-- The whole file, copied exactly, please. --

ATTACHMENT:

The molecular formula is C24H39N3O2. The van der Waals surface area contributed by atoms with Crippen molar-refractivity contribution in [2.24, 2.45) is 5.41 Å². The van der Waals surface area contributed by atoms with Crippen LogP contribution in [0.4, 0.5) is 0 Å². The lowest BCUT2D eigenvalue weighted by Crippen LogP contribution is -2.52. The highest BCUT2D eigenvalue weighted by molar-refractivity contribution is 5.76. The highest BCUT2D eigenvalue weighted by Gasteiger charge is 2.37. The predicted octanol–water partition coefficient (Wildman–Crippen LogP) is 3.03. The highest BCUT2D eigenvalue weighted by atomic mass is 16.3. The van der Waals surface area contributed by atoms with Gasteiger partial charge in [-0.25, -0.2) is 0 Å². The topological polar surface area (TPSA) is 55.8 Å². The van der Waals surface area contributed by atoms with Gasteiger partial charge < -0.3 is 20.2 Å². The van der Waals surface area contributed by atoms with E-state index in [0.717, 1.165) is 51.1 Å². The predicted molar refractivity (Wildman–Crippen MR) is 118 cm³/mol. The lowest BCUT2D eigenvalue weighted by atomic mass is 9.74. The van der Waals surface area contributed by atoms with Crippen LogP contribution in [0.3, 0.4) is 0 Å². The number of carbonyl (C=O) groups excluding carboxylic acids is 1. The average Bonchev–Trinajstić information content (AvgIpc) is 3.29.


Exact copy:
The molecular formula is C24H39N3O2. The van der Waals surface area contributed by atoms with Crippen molar-refractivity contribution in [2.24, 2.45) is 5.41 Å². The van der Waals surface area contributed by atoms with Crippen LogP contribution in [0.4, 0.5) is 0 Å². The lowest BCUT2D eigenvalue weighted by Crippen LogP contribution is -2.52. The highest BCUT2D eigenvalue weighted by molar-refractivity contribution is 5.76. The highest BCUT2D eigenvalue weighted by Gasteiger charge is 2.37. The predicted octanol–water partition coefficient (Wildman–Crippen LogP) is 3.03. The highest BCUT2D eigenvalue weighted by atomic mass is 16.3. The van der Waals surface area contributed by atoms with Gasteiger partial charge in [-0.25, -0.2) is 0 Å². The topological polar surface area (TPSA) is 55.8 Å². The van der Waals surface area contributed by atoms with Gasteiger partial charge < -0.3 is 20.2 Å². The van der Waals surface area contributed by atoms with E-state index in [0.717, 1.165) is 51.1 Å². The predicted molar refractivity (Wildman–Crippen MR) is 118 cm³/mol. The lowest BCUT2D eigenvalue weighted by atomic mass is 9.74. The van der Waals surface area contributed by atoms with Crippen LogP contribution in [0.3, 0.4) is 0 Å². The number of carbonyl (C=O) groups excluding carboxylic acids is 1. The average Bonchev–Trinajstić information content (AvgIpc) is 3.29.